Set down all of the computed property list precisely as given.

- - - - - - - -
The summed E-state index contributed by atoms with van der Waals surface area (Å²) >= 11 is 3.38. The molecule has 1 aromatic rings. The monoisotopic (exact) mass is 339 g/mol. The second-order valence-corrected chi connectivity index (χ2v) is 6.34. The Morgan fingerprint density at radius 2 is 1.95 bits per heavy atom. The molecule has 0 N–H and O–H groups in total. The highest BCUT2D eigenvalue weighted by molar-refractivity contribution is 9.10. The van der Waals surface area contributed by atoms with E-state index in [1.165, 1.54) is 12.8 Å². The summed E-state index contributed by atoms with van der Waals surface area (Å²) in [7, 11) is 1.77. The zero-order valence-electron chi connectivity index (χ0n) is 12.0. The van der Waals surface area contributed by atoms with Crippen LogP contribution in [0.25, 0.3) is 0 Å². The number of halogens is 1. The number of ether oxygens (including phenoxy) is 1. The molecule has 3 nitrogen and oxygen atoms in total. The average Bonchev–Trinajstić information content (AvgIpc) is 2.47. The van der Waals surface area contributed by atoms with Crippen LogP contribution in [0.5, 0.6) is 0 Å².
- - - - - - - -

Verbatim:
The summed E-state index contributed by atoms with van der Waals surface area (Å²) >= 11 is 3.38. The molecule has 1 aromatic rings. The monoisotopic (exact) mass is 339 g/mol. The second-order valence-corrected chi connectivity index (χ2v) is 6.34. The Morgan fingerprint density at radius 2 is 1.95 bits per heavy atom. The molecule has 0 N–H and O–H groups in total. The highest BCUT2D eigenvalue weighted by molar-refractivity contribution is 9.10. The van der Waals surface area contributed by atoms with E-state index in [1.165, 1.54) is 12.8 Å². The summed E-state index contributed by atoms with van der Waals surface area (Å²) in [7, 11) is 1.77. The zero-order valence-electron chi connectivity index (χ0n) is 12.0. The van der Waals surface area contributed by atoms with Crippen LogP contribution in [0.25, 0.3) is 0 Å². The number of halogens is 1. The number of ether oxygens (including phenoxy) is 1. The molecule has 3 nitrogen and oxygen atoms in total. The average Bonchev–Trinajstić information content (AvgIpc) is 2.47. The van der Waals surface area contributed by atoms with Crippen LogP contribution in [0.5, 0.6) is 0 Å².